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Crazy snacks in cinemas around the world

Zubin Dsouza

Being an avid moviegoer is not a strange thing when you are growing up in India. It is impossible to miss the glitzy movie posters that are located at virtually every nook and cranny of this great country.

In the Indian psyche, there is nothing wrong in indulging in a couple of hours of romance, dance and drama that promise to help you escape the everyday mundane.

No movie is complete without an intermission. This brief period of recess comes at an appropriate moment at a period of high drama or nail biting suspense. It is strategically timed to give you just the right amount of time to empty your overflowing bladder that has been egged on by blasts from the air conditioners and grab a quick bite at the concession stands.

Ever since we were young, we believed that the best nibbles were only available at the movies.

They had the best popcorn, the sweetest slurpees and of course the tastiest samosas.

When my older years led me to foreign shores, I was highly disappointed to find that samosas did not have the universal appeal that they deserved. You could find them in Indian restaurants but never in movie halls.

Instead I had to contend myself with nibbling on snacks that I am glad I discovered.

Sure I love the popcorn and the amazing range of flavours that are now available. Some of the newer restaurants are also serving nachos with dips, grilled sandwiches and steamed corn.

They seem rather tepid and run-of-the-mill alternatives to what should be going in your belly during a nail biting thriller.

Although none of them may be able to replace my favourite samosas, a few of them really came close to changing my mind as to what constituted the perfect mid-movie munches.

The Thai have a spinoff on the popcorn and created one with a Tom Yum flavor.

The Israelis probably realised early on in the game that hummus flavoured popcorn wouldn’t really cut it and opted to create falafel crisps that look like thick bits of thread.

Colombians have probably hit the nail on the head when they started offering roasted ants at the movies. They are a crunchy snack with high protein content and are locally called hormiga culona. They are considered male aphrodisiacs which is a great way of telling your date what your intentions are and enabling her to slip away in the dark if she doesn’t feel a similar vibe.

The Cambodians also offer roasted ants at the movies. They have managed to convert something with zilch appeal into a gourmet delicacy. They have chocolate coated and salted caramel options sitting on shelves right next to the herb and butter flavoured choices.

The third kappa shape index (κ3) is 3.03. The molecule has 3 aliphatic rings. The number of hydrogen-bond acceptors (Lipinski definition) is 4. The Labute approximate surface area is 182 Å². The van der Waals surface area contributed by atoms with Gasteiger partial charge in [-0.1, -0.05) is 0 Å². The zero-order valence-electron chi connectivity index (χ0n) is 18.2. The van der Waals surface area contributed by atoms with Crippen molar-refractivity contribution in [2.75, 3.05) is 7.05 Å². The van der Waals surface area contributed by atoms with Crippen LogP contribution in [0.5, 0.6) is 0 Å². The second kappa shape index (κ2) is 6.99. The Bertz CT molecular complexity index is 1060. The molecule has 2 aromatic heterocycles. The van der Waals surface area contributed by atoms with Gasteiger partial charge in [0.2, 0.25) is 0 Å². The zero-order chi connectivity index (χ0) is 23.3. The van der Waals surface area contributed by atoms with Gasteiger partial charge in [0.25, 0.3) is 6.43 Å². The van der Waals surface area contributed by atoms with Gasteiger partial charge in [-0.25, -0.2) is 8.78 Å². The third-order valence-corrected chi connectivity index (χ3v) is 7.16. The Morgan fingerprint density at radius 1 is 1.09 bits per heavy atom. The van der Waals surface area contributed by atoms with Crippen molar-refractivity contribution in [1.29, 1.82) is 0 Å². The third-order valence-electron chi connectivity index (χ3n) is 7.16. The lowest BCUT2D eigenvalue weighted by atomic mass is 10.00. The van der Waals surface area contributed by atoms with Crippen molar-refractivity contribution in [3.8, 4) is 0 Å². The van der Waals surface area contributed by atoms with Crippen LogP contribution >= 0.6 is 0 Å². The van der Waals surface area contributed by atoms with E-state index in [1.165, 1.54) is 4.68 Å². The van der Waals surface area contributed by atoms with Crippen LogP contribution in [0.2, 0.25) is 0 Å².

The Japanese are one up on this and offer ‘tamagogani’ which are tiny crabs that are either salted or sugar coated. They are eaten whole and spare you the horror of sifting through the shell to get at the meat.

In Barbados, you could be watching the latest flick with a plate full of ‘bajan fish cakes’ which unlike their name are actually fish balls made from fresh flying fish. This is a preferable alternative to ‘takoyaki’ which is the Japanese version and made from octopus.

The Koreans used dried cuttlefish as a crispy popcorn alternative.

They are a tad better than eating ‘iwashi senbei’ which is another Japanese snack composed of dried sardines. They taste nice but the smell is definitely something that would keep folks at an arm’s length away.

The Chinese realised that you could make your mouth smell prettier if you followed the same process with plums instead. These tart, slightly salty and sweet snacks called ‘umeboshi’ are all the rage because they are believed to have properties that reverse ageing. So technically if you ate it during a movie you could potentially do a Benjamin Button to yourself and come out a decade younger.

The Dutch prefer eating salted licorice which admittedly is an acquired taste.

The Norwegians thought about it and came to the conclusion that if they were ever going to get anything salted then it may as well be reindeer and that’s why reindeer jerky is a big part of their interval sale.

Drinks are not spared either. Kvas, a traditional Lithuanian alcohol made from fermented rye bread is available at most beverage outlets in cinemas while folks from the Spanish Basque region prefer the infinitely more palatable Kalimotxo which is an equal blend of robust red wine and cola.

The Spanish also have a wonderful tradition of serving sunflower seeds in the cinemas. I am sure that they are healthy and full of vital nutrients but the mess created would definitely be a dampener.

Movie watching hasn’t been less pleasurable without the samosas; crisp ants and reindeer jerky make a strange but great alternative.

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